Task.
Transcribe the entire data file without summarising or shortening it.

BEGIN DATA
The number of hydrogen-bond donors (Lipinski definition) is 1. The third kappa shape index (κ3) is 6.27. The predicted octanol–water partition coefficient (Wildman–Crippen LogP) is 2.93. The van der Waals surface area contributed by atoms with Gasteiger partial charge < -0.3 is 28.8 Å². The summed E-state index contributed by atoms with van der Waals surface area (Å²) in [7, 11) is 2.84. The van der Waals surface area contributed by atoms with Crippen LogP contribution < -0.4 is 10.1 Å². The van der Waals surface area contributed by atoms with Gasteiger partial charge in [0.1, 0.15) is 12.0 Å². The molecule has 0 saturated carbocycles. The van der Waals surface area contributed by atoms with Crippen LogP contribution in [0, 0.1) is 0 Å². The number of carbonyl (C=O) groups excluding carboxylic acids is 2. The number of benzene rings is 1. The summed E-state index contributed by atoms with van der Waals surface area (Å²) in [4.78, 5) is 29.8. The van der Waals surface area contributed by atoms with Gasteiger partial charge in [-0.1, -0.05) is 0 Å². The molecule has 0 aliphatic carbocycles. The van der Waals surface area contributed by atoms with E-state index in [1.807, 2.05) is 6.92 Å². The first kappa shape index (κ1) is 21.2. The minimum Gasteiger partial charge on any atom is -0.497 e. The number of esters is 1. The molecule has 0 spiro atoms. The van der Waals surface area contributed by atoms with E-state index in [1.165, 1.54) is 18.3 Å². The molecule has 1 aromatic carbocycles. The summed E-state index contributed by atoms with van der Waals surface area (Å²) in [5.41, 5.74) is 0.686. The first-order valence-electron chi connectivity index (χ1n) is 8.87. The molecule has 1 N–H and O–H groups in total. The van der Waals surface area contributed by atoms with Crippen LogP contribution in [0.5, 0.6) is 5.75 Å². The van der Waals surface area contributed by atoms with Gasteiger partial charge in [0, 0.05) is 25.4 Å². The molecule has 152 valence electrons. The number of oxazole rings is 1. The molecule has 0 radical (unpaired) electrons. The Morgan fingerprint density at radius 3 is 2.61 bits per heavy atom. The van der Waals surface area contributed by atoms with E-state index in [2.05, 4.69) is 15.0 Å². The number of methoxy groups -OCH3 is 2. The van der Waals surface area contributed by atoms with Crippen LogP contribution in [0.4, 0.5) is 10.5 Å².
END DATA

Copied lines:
The number of hydrogen-bond donors (Lipinski definition) is 1. The third kappa shape index (κ3) is 6.27. The predicted octanol–water partition coefficient (Wildman–Crippen LogP) is 2.93. The van der Waals surface area contributed by atoms with Gasteiger partial charge < -0.3 is 28.8 Å². The summed E-state index contributed by atoms with van der Waals surface area (Å²) in [7, 11) is 2.84. The van der Waals surface area contributed by atoms with Crippen LogP contribution < -0.4 is 10.1 Å². The van der Waals surface area contributed by atoms with Gasteiger partial charge in [0.1, 0.15) is 12.0 Å². The molecule has 0 saturated carbocycles. The van der Waals surface area contributed by atoms with Crippen LogP contribution in [0, 0.1) is 0 Å². The number of carbonyl (C=O) groups excluding carboxylic acids is 2. The number of benzene rings is 1. The summed E-state index contributed by atoms with van der Waals surface area (Å²) in [4.78, 5) is 29.8. The van der Waals surface area contributed by atoms with Gasteiger partial charge in [-0.1, -0.05) is 0 Å². The molecule has 0 aliphatic carbocycles. The van der Waals surface area contributed by atoms with E-state index in [1.807, 2.05) is 6.92 Å². The first kappa shape index (κ1) is 21.2. The minimum Gasteiger partial charge on any atom is -0.497 e. The number of esters is 1. The molecule has 0 spiro atoms. The van der Waals surface area contributed by atoms with E-state index in [1.165, 1.54) is 18.3 Å². The molecule has 1 aromatic carbocycles. The summed E-state index contributed by atoms with van der Waals surface area (Å²) in [5.41, 5.74) is 0.686. The first-order valence-electron chi connectivity index (χ1n) is 8.87. The molecule has 1 N–H and O–H groups in total. The van der Waals surface area contributed by atoms with Crippen LogP contribution in [0.5, 0.6) is 5.75 Å². The van der Waals surface area contributed by atoms with Gasteiger partial charge in [0, 0.05) is 25.4 Å². The molecule has 152 valence electrons. The number of oxazole rings is 1. The molecule has 0 radical (unpaired) electrons. The Morgan fingerprint density at radius 3 is 2.61 bits per heavy atom. The van der Waals surface area contributed by atoms with E-state index in [2.05, 4.69) is 15.0 Å². The number of methoxy groups -OCH3 is 2. The van der Waals surface area contributed by atoms with Crippen LogP contribution in [0.4, 0.5) is 10.5 Å².